Section D Finances

    D1

    Total Beacon grant in financial year 2002/2003

    £

    D2 Please provide details of how you spent your Beacon grant between April 2002 and March 2003 by completing the following table, indicating whether expenditure was spent within your school, on your partner schools or if you spent any non-Beacon funding on Beacon activities:

    Area of financial expenditure

    Amount (£)spent within own school

    Amount (£)spent on partner schools

    Amount (£) of non-Beacon money spent

    Supply cover

    Salaries

    Allowances

    Equipment /Resources

    Administration

    Travel and Subsistence

    Other (please specify)

     

    Section E Additional Information

    If you wish to provide any more details about your Beacon activities, please give details below.

    APPENDIX D

    The Partner School Questionnaire

    DfES Questionnaire for Schools Working in Partnership with Beacon Schools

    Your name & position _________________________________________________

    Name of your school/organisation _______________________________________

    Name of Beacon School _________________________________________________

    This questionnaire is designed to help with the Department’s evaluation of the Beacon Schools initiative. Your cooperation in completing this form would be greatly appreciated. It should take no more than 10 minutes.

    How did you first hear about the activities organised by the Beacon School with which you are working? (Please tick one box only)

     

    Headteachers’ meeting

     

    Existing pyramid group of schools

     

    LEA disseminated information

     

    Word of mouth

     

    Flyer/leaflet disseminated by the Beacon School

     

    Internet site

     

    Other (please specify)

    …………………………………………………………………………………………………………………………………………………………………………………………………………………………………………………………………………………………………………………………………………………………………………………………………………………………………………………………………………………………………………………………

    2. Did you hope to gain particular expertise/advice/knowledge from the Beacon School?

     

    Yes

     

    No

    If yes, please give brief details.

    …………………………………………………………………………………………………………………………………………………………………………………………………………………………………………………………………………………………………………………………………………………………………………………………………………………………………………………………………………………………………………………………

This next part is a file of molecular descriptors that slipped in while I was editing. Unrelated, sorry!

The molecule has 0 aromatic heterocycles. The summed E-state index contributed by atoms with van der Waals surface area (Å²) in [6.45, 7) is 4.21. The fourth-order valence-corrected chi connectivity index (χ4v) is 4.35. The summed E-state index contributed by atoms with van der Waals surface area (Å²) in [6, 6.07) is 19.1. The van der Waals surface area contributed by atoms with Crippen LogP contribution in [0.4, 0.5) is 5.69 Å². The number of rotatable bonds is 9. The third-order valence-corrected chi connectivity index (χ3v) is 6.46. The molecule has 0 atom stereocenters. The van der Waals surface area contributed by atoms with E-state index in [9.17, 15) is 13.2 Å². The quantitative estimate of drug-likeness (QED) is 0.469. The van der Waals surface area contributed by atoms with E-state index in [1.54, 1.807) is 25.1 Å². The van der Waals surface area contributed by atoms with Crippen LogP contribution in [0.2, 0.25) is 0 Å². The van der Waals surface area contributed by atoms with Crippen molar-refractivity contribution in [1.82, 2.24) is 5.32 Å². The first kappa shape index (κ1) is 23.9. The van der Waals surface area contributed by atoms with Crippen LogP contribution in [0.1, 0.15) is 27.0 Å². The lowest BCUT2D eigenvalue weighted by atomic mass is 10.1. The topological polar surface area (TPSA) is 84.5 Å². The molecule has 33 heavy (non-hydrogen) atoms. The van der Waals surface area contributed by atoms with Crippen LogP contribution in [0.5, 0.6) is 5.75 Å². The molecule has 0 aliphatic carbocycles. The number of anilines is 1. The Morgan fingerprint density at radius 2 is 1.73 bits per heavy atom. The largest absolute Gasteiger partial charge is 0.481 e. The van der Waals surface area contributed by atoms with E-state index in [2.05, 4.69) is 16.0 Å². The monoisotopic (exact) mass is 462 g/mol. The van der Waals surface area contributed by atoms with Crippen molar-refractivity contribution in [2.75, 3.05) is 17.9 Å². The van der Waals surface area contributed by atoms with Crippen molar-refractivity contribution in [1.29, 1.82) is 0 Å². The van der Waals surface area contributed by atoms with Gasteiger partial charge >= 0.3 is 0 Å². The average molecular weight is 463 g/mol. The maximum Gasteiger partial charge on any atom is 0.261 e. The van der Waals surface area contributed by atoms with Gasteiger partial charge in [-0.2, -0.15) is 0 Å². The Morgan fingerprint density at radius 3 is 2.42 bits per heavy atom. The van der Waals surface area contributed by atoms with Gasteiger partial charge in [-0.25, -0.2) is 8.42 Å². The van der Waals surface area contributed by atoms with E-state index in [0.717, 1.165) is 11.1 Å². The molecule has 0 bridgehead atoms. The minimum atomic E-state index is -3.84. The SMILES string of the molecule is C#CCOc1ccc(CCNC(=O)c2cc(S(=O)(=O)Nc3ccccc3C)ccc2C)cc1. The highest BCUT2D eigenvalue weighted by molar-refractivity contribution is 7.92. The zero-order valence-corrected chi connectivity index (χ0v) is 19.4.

3. Did you discuss your school’s needs and how they could be met with the Beacon School at the outset of Beacon activity? (Please tick one box only)

     

    Yes

     

    No

    4. Has your school benefited from working in partnership with a Beacon School?

     

    Yes

     

    No

    If yes, please indicate how (Please tick all boxes that apply)

     

    Increased staff morale/enthusiasm

     

    Generation of new ideas

     

    Increased staff development opportunities

     

    Improved expertise in specific curriculum area

     

    Improved expertise in general school management issues

     

    Improved expertise in staff training issues (including Initial Teacher Training)

     

    Improved expertise in pupil progress issues (e.g. attendance; behaviour etc)

     

    Improved expertise in specialist provision (e.g. special educational needs)

     

    Other (please specify)

    ……………………………………………………………………………………………………………………………………………………………………………………………………………………………………………………………………………………………………………

    5. How was the information/knowledge/practice disseminated to your school? (Please tick all appropriate boxes and indicate the frequency (once, weekly, monthly etc)).

    Method of dissemination

    Yes (Ö )

    Frequency

    Visit to Beacon School by your staff

       

    Visit to your school from Beacon School staff

       

    Discussion group/Lecture

       

    Classroom/Lesson observation of your staff

       

    Classroom/Lesson observation of Beacon School staff

       

    Seminar/Conference/Workshop

       

    Internet

       

    Workshadowing

       

    Consultation/Advice

       

    Documentation/Publications/Information pack

       

    Other (please specify)

       

     

    6. How many members of staff in your school have been directly involved in working with a Beacon School?

    ………………….. (*Note: ‘1’ should be written as ‘01’; ‘2’ as ‘02’ etc)

    7. Do you intend, in the longer term, to maintain your relationship with the Beacon School you have worked with?

     

    Yes

     

    No

     

    Don’t know

    8. Having worked with one Beacon School, would you consider working with other Beacon Schools which offered different expertise?

     

    Yes

     

    No

     

    Don’t know

    9. Would you recommend to other schools that they work with a Beacon School?

     

    Yes

     

    No

     

    Don’t know

    10. Please use the space below if you wish to comment further on any aspect of your experience of working with a Beacon School.

    ……………………………………………………………………………………………………………………………………………………………………………………………………………………………………………………………………………………………………………………………………………………………………………………………………………………………………………………………………………………………………………………………………………………………………………………………………………………………………………………………………………………………………………………………………

    Thank you for completing the questionnaire. Please return by 20 December to Beverly Melbourne at the following address:

    Department for Education and Skills
    Beacon Schools Team
    Level 5N, Sanctuary Buildings
    Great Smith Street
    London
    SW1P 3BT

    Or by email to: beacon.schools@dfes.gsi.gov.uk

    This document was added to the Education-line database on 08 February 2005